Earlier this year I ordered a new RetroSound Daytona M2 radio for my Trans Am to go with the recently acquired 77 dashboard. For those who are not aware, the 70-77 dashboards and the 78-81 dashboards are identical except for the size of the radio opening. In 1978 GM changed the radio size to be narrower, about the height of the newer 1 DIN standard we have today. With the 77 dash I got, the radio opening is slightly higher and since this dash I got was not cut, I didn’t want to cut the better dash up to transfer the CD player over, instead I acquired a more period correct looking radio, the RetroSound Dayton M2 to be specific.
First, take a look at the Aiwa receiver I had in the Trans Am. I believe I purchased this radio in 2003-2004 for my car at the time because it had a high output amp (over 50W x 4), an aux input jack, and it could play mp3’s from CDs essentially expanding the songs I can have on a disc from 12-18 to 120-180. It’s still a great radio but today we have features like Bluetooth and USB ports with a limit of 100,000 songs.
The 1977 dash I acquired is red and will soon to be changed to Laudau Black to match the rest of the interior. Other than a couple spots where there are little dents, the dash is in great shape compared to my current 81 dash with the sink hole found under the carpet cover I have on it.
I purchased a new 70-77 stereo bezel and test fit the new RetroSound Daytona M2 radio, it installed like a glove! The RetroSound kit includes a thick strap similar to a pipe strap which I used to attach the back of the stereo inline with the center screw used to hold the ashtray to the dash frame. It works perfectly, the radio is very stiff mounted with just that strap and the 2 radio knob threaded shaft points with the low profile nuts. The knobs cover the nuts and the threads without issue, just like the older radios did in the 60’s and 70’s.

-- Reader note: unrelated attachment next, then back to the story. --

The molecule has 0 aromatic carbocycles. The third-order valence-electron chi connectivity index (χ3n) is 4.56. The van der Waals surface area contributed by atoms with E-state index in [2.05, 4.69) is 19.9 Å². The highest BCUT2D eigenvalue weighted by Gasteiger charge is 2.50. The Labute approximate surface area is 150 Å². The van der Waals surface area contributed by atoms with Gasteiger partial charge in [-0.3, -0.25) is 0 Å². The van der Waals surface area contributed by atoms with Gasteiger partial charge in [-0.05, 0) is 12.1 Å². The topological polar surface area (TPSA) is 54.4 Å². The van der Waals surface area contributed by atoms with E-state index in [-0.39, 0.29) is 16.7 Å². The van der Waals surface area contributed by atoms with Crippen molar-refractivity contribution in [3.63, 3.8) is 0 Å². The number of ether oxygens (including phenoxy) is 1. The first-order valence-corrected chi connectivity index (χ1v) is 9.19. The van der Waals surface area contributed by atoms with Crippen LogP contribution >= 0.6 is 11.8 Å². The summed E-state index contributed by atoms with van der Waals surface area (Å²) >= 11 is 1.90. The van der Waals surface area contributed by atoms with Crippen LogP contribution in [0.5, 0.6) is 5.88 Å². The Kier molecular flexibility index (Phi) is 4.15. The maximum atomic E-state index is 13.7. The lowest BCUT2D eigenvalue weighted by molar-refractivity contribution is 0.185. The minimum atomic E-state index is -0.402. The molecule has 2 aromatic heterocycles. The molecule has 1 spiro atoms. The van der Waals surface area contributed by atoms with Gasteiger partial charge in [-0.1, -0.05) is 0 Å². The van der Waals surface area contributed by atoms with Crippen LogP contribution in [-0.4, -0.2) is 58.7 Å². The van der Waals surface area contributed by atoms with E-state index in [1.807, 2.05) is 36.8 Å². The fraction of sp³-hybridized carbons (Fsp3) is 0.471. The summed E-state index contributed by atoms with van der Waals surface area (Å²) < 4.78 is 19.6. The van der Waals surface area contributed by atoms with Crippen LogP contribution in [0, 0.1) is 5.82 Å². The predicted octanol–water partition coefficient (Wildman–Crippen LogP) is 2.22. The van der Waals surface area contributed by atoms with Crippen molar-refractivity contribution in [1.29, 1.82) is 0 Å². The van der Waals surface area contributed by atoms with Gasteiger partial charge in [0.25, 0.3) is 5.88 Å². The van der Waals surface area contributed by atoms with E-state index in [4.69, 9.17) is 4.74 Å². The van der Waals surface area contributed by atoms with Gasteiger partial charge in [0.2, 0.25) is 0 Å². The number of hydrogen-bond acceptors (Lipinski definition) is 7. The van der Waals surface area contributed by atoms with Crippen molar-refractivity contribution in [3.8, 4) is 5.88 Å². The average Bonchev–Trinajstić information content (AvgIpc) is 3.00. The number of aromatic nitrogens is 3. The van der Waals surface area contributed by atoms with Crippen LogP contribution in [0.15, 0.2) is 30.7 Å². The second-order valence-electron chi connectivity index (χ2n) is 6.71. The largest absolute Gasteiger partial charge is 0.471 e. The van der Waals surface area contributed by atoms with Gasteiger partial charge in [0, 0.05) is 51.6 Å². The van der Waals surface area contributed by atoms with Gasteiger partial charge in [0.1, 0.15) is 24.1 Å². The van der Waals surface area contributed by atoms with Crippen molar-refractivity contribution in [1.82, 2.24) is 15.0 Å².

I believe I ordered the kit with the chrome radio knobs, I then ordered a 2nd set of black knobs (4 pieces total) and used the chrome knobs for the back knobs and the black knobs for the front. It gives the radio a clean period correct look. The knobs are heavy steel, which at first felt too heavy but once installed they give you a very positive quality feel to them where-as the cheap plastic knobs commonly found during this time period feel cheap.
Over the winter I plan on installing the newer dash when I install a Vintage Air air conditioning kit. Until then, I decided to pickup a 78-81 radio bezel and for now I installed the RetroSound Daytona radio in my 81 dash. It looks great and only required moving the knobs outward about 1/4″ on each side.
The RetroSound Daytona radio includes 2 aux input jacks as well as 1 USB jack that you can run to your glovebox or let them slide out under your dash. To provide a cleaner look, I purchased an USB and AUX flush mount dash extension panel at the rear of the center console. I picked the rear of the center console because it is not hard to find that back plastic panel found on the back of the 70-81 center consoles, and it is a location no one will notice the jack unless they are literally in the backseat and looking for it.
My interior lighting is white. It only took a few taps of the dial and I converted the radio to match the same white color.
Even though the Daytona model is intended for 70-77 dashboards, I would not hesitate to recommend this model also for 78-81 Firebirds and Trans Ams as well.
The RetroSound’s sound quality is excellent. Even though the radio is slightly less powerful than the Awia (45W x 4) it replaced, the volume powers the speakers perfectly and now I have the perks of handsfree calling, Bluetooth, USB drive full of mp3’s, an Aux jack, and now the radio looks period correct too! Great job RetroSound!